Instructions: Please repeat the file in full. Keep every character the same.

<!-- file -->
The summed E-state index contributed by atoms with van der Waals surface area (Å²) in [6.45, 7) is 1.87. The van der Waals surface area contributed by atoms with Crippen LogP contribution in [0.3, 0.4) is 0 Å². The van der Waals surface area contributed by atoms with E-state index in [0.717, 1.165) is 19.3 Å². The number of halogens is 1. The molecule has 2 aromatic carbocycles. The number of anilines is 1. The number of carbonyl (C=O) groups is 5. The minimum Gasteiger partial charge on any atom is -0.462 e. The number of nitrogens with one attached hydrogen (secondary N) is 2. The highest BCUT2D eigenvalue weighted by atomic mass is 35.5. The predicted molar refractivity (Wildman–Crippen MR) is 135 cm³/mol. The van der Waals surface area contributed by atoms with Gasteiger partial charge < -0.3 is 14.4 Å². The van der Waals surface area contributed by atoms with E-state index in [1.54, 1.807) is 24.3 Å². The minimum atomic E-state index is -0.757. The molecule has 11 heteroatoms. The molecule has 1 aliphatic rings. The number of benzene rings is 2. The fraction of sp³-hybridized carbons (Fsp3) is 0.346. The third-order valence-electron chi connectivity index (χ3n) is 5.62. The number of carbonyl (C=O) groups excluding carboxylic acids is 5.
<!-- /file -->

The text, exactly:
The summed E-state index contributed by atoms with van der Waals surface area (Å²) in [6.45, 7) is 1.87. The van der Waals surface area contributed by atoms with Crippen LogP contribution in [0.3, 0.4) is 0 Å². The van der Waals surface area contributed by atoms with E-state index in [0.717, 1.165) is 19.3 Å². The number of halogens is 1. The molecule has 2 aromatic carbocycles. The number of anilines is 1. The number of carbonyl (C=O) groups is 5. The minimum Gasteiger partial charge on any atom is -0.462 e. The number of nitrogens with one attached hydrogen (secondary N) is 2. The highest BCUT2D eigenvalue weighted by atomic mass is 35.5. The predicted molar refractivity (Wildman–Crippen MR) is 135 cm³/mol. The van der Waals surface area contributed by atoms with Gasteiger partial charge < -0.3 is 14.4 Å². The van der Waals surface area contributed by atoms with E-state index in [1.54, 1.807) is 24.3 Å². The minimum atomic E-state index is -0.757. The molecule has 11 heteroatoms. The molecule has 1 aliphatic rings. The number of benzene rings is 2. The fraction of sp³-hybridized carbons (Fsp3) is 0.346. The third-order valence-electron chi connectivity index (χ3n) is 5.62. The number of carbonyl (C=O) groups excluding carboxylic acids is 5.